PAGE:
James Tanton tosses off number theory problems the way John D. Rockefeller handed out dimes. I wrote about one of Tanton’s problems back in January. Then a few weeks ago this tweet about factorials and squares snagged my attention, and it hasn’t let go:

With pencil and paper it’s easy to show that \(6!\) *doesn’t* work. The factorial of \(6\) is \(1 \times 2 \times 3 \times 4 \times 5 \times 6 = 720\); adding \(1\) brings us to \(721\), which is not a square. (It factors as \(7 \times 103\).) On the other hand, \(7!\) is \(5040\), and adding \(1\) yields \(5041\), which is equal to \(71^2\). This makes for a very cute equation:

\[7! + 1 = 71^2.\]

Continuing on, you can establish that \(8! + 1\), \(9! +1\) and \(10! + 1\) are not square numbers. But to extend the search much further, we need mechanized assistance. Here’s a Julia function that does the obvious thing, generating successive factorials and checking each one to see if it is \(1\) less than a perfect square:

```
function search_fac_sqr(maxn)
fac = big(1) # bigints needed for n > 20
for n in 1:maxn
fac *= n # incremental factorial
r = isqrt(fac + 1) # floor of sqrt
if r * r == fac + 1
println(n, "! + 1 = ", r, "^2 = ", r^2)
end
end
println("That's all folks!")
end
```

With this tool in hand, let’s check out \(n! + 1\) for all \(n\) between \(1\) and \(100\). Here’s what the program reports:

```
search_fac_sqr(100)
4! + 1 = 5^2 = 25
5! + 1 = 11^2 = 121
7! + 1 = 71^2 = 5041
That's all folks!
```

Those are the three cases we’ve already discovered with pencil and paper—and no more are listed. In other words, among all values of \(n! + 1\) up to \(n = 100\), only \(n = 4\), \(n = 5\), and \(n = 7\) yield squares. When I continued the search up to \(n = 1{,}000\), I got exactly the same result: no more squares. Likewise \(n = 10{,}000\) and \(n = 100{,}000\). Allow me to mention that the factorial of \(100{,}000\) is a rather large number, with \(456{,}574\) decimal digits. At this point in the search, I began to grow weary; furthermore, I began to lose hope. When \(99{,}993\) successive values of \(n\) fail to produce a single square, it’s hard to sustain faith that success might be just around the corner. Nevertheless, I persisted. I got as far as \(n = 500{,}000\), which has \(2{,}632{,}341\) decimal digits. Not one more perfect square in the whole lot.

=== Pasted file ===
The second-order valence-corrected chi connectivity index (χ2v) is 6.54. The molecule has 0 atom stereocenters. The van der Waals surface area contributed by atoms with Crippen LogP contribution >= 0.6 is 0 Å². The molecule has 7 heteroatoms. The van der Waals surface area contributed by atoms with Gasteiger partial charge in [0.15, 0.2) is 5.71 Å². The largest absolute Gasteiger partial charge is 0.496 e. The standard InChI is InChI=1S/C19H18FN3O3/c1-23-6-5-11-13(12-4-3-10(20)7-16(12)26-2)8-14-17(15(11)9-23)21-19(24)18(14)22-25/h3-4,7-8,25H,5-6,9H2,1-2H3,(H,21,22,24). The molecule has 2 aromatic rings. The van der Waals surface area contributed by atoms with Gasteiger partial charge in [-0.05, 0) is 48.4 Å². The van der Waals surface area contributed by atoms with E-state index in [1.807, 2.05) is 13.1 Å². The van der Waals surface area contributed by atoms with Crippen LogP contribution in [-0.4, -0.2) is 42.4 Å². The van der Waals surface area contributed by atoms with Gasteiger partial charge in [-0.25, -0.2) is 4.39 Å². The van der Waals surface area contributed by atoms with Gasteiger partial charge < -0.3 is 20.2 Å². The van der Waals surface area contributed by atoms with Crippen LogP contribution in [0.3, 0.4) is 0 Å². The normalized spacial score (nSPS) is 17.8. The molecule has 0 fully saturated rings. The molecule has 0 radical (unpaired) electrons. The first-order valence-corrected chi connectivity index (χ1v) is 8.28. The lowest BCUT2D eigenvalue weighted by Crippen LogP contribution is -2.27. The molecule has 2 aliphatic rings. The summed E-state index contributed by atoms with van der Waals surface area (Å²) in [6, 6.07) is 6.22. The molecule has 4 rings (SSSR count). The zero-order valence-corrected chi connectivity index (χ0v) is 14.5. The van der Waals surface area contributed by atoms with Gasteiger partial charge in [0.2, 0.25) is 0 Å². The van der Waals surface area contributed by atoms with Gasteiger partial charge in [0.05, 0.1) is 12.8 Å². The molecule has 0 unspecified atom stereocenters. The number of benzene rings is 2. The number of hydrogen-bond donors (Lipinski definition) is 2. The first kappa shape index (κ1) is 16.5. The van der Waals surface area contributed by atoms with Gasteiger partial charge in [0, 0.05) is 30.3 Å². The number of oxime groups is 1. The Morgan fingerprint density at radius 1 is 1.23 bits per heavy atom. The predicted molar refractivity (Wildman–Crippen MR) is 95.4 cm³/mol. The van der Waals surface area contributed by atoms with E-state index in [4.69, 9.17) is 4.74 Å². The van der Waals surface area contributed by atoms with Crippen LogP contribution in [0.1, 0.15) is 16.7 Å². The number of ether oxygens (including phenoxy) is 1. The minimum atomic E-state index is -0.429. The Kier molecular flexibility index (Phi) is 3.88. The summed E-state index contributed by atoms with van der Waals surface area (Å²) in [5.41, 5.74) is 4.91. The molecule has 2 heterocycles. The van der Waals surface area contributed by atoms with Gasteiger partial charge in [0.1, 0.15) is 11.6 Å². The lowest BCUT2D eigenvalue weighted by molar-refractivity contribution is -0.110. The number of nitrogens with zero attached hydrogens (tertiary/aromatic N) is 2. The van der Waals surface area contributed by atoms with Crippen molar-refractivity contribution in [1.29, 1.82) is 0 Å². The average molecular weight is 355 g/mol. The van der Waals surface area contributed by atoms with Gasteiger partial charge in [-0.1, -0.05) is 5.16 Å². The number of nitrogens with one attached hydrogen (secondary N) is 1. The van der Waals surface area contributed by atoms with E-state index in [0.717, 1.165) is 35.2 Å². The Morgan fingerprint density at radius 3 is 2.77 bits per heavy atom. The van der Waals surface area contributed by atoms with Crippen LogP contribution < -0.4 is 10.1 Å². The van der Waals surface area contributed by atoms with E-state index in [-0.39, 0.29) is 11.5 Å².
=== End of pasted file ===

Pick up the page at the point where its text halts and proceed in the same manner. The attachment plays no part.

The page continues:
What can we learn from this evidence—or lack of evidence? Are 4, 5, and 7 the only values of \(n!\) that lie \(1\) short of a perfect square? Or are there more such cases somewhere out there along the number line, maybe just beyond my reach, waiting to be found? Could there be infinitely many? If so, where are they? If not, why not?

To my taste, the most satisfying way to resolve these questions would be to find some number-theoretical principle ensuring that \(n! + 1 \ne m^2\) for \(n \gt 7\). I have not discovered any such principle, but in a dreamy sort of way I can imagine what a proof might look like. Suppose we eliminate the “\(+1\)” part of the formula, and search for integers such that \(n! = m^2\). It turns out there is just one solution to this equation, with \(n = m = 1\). You needn’t bother lathering up your laptop in the quest for larger examples; there’s a simple proof they don’t exist. In any square number, all the prime factors must be present an even number of times, as in \(36 = 2 \times 2 \times 3\times 3\). In a factorial, at least one prime factor—the largest one—always appears just once. (If you’re not sure why, check out Bertrand’s postulate/Chebyshev’s theorem.)

Of course when we put the “\(+1\)” back into the formula, this whole line of reasoning falls to pieces. In general, the factorization of \(n!\) and of \(n! + 1\) are totally different. But maybe there’s some other property of \(n! + 1\) that conflicts with squareness. It might have something to do with congruence classes, or quadratic residues. From the definition of a factorial, we know that \(n!\) is divisible by all positive integers less than or equal to \(n\), which means that \(n! + 1\) *cannot* be divisible by any of those numbers (except \(1\)). This observation rules out certain kinds of squares, namely those that have small primes in their factorization. But for all \(n \gt 4\) the square root of \(n!\) greatly exceeds \(n\), so there’s plenty of room for larger factors, as in the case of \(7! + 1 = 71^2\).

Here’s another avenue that might be worth exploring. The decimal representation of any large factorial ends with a string of \(0\)s, formed as the products of \(5\)s and \(2\)s among the factors of the number. Thus \(n! + 1\) must look like

\[XXXXX \ldots XXXXX00000 \ldots 00001,\]